lets operators manage objects they’re responsible for through
a single global Web-based interface. (Click image to view larger version.)
The Directory Security Administrator is designed to provide a single interface for security management of AD objects. It supports Access Control List (ACL) generation and management as well as object auditing. Access rights can be granted through roles defined within the console. In addition, it offers powerful security analysis tools as well as comprehensive reporting.
As far as Group Policy is concerned, NetIQ has teamed up with Full Armor to integrate Fazam 2000 version 3 into the NetIQ Security Administration Suite. This gives the suite a mature GPO management tool. The GPA uses a GPO Repository stored in SQL Server 2000 (or MSDE), which means it won’t touch the production environment. This repository can contain any number of domains, letting you experiment to your heart’s content before deploying anything. Because it’s actually Fazam 2000, the GPA offers comprehensive reporting capabilities.
By mixing and matching tools from different sources, NetIQ has provided a fully fleshed out suite of AD management functions. But the drawback of this approach is lack of consistency across the suite. For example, the DRA uses Microsoft Access to provide reporting capabilities, the GPA uses SQL Server for GPO modeling and the entire suite requires modification of the OS schema to enable its most powerful features. This makes for a mishmash of prerequisites that can be cumbersome to manage during installation.
Nevertheless, the NetIQ programs provide solid management functionality
that covers a wide variety of AD activities. The Directory and Resource
Administrator, especially, will require planning and preparation before
implementation because of its wide-ranging impact on your management structure.
Javelina ADvantage version 126.96.36.199
Javelina ADvantage is a product that focuses on user and security administration
within Active Directory. It’s simple to install and operate. It offers
an Outlook-like interface with a toolbar on the left side and operations
within the right pane. This interface isn’t a Microsoft Management Console,
but a standard Windows rich-client interface. Managing AD with ADvantage
is a two-step process. You manage and prepare information in the ADvantage
interface, then (when you’ve completed your preparation activities), you
load the information into the directory. It’s simple and straightforward.
ADvantage covers three types of activities: user management, file and share administration and directory tools. The first lets you modify massive numbers of users at once. There’s no doubt that if you need to do this, ADvantage is much better than the csvde command-line tool provided in Windows, though both tools can work from comma-delimited files prepared in an application such as Microsoft Excel. This responds to specific client needs. Say, for example, that your organization merges with another and that each of you used different user naming standards in your directories. You could use ADvantage to import the names from both directories, manipulate them for standardization purposes and then reload them into the directory.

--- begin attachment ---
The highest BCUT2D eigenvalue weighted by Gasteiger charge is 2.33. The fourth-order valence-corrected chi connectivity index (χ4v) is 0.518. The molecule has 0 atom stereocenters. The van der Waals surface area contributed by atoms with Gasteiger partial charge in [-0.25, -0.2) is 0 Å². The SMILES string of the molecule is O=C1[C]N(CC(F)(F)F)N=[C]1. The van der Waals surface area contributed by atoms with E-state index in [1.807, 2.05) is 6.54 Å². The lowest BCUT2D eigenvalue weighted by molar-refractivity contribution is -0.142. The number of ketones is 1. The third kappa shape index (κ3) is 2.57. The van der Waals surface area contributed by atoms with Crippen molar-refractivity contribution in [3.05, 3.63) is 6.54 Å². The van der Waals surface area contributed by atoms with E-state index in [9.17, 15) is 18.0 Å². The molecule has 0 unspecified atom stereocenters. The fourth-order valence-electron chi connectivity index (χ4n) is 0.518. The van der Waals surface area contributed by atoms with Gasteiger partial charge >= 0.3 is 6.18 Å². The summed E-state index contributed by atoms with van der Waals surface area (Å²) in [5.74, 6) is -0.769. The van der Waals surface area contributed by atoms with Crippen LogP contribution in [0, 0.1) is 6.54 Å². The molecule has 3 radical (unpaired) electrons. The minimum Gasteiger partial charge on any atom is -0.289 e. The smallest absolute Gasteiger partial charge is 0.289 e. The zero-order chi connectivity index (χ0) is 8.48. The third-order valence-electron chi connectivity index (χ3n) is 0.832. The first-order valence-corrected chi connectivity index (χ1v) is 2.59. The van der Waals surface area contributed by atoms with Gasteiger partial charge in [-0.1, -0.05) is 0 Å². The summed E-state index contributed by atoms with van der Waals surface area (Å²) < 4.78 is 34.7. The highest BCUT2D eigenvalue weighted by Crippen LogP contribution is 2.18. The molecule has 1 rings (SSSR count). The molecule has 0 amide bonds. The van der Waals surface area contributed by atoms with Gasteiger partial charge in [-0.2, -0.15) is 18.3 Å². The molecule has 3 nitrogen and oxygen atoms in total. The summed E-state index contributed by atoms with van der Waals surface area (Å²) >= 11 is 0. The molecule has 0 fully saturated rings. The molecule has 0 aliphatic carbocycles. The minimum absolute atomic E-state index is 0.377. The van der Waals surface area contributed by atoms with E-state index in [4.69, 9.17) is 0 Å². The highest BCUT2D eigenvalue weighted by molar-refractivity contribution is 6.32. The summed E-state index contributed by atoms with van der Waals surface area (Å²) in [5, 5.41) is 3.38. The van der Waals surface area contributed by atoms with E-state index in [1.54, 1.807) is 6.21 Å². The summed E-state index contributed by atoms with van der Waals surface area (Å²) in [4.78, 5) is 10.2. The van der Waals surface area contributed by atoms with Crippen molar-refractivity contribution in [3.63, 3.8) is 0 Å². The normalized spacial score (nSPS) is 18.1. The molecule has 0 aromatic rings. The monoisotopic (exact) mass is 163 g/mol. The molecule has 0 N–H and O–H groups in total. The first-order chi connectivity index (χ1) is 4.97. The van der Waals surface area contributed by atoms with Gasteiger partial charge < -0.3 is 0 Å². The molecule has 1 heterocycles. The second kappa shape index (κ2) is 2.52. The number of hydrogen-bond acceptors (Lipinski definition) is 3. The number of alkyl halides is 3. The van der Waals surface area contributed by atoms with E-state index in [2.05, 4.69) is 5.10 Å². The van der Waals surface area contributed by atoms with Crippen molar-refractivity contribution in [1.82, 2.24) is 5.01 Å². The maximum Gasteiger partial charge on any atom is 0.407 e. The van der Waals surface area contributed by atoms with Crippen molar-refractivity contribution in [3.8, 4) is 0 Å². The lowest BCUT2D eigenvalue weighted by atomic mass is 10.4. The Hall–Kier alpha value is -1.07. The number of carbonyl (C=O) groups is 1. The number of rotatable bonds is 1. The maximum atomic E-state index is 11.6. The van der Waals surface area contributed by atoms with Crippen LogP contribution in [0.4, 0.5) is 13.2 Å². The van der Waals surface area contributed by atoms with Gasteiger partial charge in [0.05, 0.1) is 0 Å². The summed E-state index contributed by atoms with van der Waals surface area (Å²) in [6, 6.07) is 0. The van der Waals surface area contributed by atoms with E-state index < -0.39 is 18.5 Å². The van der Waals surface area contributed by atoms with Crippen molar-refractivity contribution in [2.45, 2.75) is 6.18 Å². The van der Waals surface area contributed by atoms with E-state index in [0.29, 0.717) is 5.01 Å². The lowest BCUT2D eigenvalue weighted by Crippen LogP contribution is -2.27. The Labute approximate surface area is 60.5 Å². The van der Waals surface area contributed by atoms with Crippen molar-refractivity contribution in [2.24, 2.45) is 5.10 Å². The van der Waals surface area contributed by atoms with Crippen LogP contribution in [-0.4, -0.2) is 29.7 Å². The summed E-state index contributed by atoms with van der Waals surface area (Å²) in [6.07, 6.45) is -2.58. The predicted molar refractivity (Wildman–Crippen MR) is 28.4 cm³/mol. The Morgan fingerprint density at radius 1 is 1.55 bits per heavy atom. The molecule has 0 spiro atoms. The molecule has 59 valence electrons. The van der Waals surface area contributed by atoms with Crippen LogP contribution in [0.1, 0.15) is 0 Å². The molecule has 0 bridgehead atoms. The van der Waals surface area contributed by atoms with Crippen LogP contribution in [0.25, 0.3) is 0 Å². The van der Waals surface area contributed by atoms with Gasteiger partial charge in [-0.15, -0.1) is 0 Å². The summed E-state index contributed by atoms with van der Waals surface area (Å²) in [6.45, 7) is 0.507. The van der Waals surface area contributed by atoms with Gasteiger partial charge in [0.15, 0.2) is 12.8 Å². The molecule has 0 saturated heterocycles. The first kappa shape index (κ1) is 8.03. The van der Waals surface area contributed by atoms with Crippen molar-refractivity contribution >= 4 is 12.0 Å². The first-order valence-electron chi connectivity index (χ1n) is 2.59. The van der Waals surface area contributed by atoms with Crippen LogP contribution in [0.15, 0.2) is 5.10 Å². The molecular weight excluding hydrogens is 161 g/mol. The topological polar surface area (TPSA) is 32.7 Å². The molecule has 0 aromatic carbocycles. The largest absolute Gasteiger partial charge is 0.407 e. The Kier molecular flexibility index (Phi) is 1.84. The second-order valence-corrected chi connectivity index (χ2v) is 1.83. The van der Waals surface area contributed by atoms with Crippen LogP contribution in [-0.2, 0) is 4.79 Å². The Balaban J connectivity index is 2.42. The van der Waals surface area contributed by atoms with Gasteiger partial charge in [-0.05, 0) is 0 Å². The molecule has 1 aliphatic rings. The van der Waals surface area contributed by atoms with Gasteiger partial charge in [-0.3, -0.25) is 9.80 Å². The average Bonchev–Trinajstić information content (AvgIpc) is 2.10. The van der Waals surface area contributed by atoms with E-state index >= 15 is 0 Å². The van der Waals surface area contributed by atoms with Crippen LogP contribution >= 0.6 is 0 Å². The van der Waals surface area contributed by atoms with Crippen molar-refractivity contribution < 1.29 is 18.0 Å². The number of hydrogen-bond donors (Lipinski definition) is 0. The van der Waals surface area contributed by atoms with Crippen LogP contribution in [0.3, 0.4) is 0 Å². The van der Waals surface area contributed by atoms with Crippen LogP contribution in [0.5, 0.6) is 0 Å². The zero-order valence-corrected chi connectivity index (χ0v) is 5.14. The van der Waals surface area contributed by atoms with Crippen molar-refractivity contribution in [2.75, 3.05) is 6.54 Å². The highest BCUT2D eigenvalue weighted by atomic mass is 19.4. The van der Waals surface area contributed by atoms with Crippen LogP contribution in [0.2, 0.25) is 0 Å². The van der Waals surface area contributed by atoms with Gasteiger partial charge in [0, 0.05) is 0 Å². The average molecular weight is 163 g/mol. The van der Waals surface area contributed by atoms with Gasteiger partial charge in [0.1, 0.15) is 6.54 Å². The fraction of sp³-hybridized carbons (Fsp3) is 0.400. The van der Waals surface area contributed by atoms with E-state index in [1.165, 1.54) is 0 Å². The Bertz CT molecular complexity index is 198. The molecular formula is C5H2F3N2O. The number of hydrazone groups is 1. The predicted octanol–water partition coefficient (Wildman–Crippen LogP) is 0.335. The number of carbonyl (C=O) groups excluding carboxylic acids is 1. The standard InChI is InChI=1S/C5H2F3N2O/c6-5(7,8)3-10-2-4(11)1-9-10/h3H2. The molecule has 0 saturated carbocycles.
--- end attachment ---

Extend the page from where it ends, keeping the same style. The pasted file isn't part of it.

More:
The File and Share management portion of ADvantage works in the same
way as the user management portion. Information is imported to or created
directly in ADvantage, manipulated and then exported from ADvantage to
the directory. In addition, ADvantage offers a directory Resynch tool
that automatically generates a multi-master replication event; it includes
an ACL analysis tool that generates reports on ACLs within the directory;
and it offers a third feature, which is probably its most powerful: Search
and Replace (see Figure 4).
|Figure 4. Javelina ADvantage offers a powerful
search and replace feature that will let you modify directory ACLs.
(Click image to view larger version.)
In fact, ADvantage offers Search and Replace for users, files and shares
as well as ACLs. This makes it compelling, indeed. For example, if the
manager for a group of employees changes and you want to modify directory
objects to reflect this organizational change, you can perform a search
on the old manager and replace the value with the new manager’s name.
This is a feat few tools can perform today.
Two of the tools examined here modify the default AD schema. This means
that if you implement these tools, you’ll most likely be their client
for life because, currently, schema changes can’t be undone easily. It
would be preferable if both manufacturers, Quest and NetIQ, moved toward
Active Directory in Application Mode (ADAM) integration. [See this month’s
“Windows Insider” by Bill Boswell for more about ADAM.—Ed.] By modifying
the schema of an ADAM instance and leaving the OS schema alone, they would
make their integration much simpler. This would probably grant them wider
acceptance in the market.
That’s why, of the three similar products reviewed here, we favor Aelita’s most. This vendor has already realized that schema modifications aren’t to be taken lightly. Aelita takes a different approach, using a SQL Server database to store its modifications that are later integrated to AD through its programming interfaces—smart thinking that proves you don’t need to modify the OS schema to create an enterprise-level directory management product. On the other hand, if schema modifications aren’t a concern to you, the choice between the three will be more complex because the feature sets are similar.
Javelina’s ADvantage doesn’t really perform the same type of administration
task as the others. It seems to be designed mostly for massive information
management manipulation within the directory, something that you shouldn’t
have to do on a regular basis, especially if you plan your directory well.
But if you’re faced with mergers or acquisitions, there’s no doubt it
could be quite useful.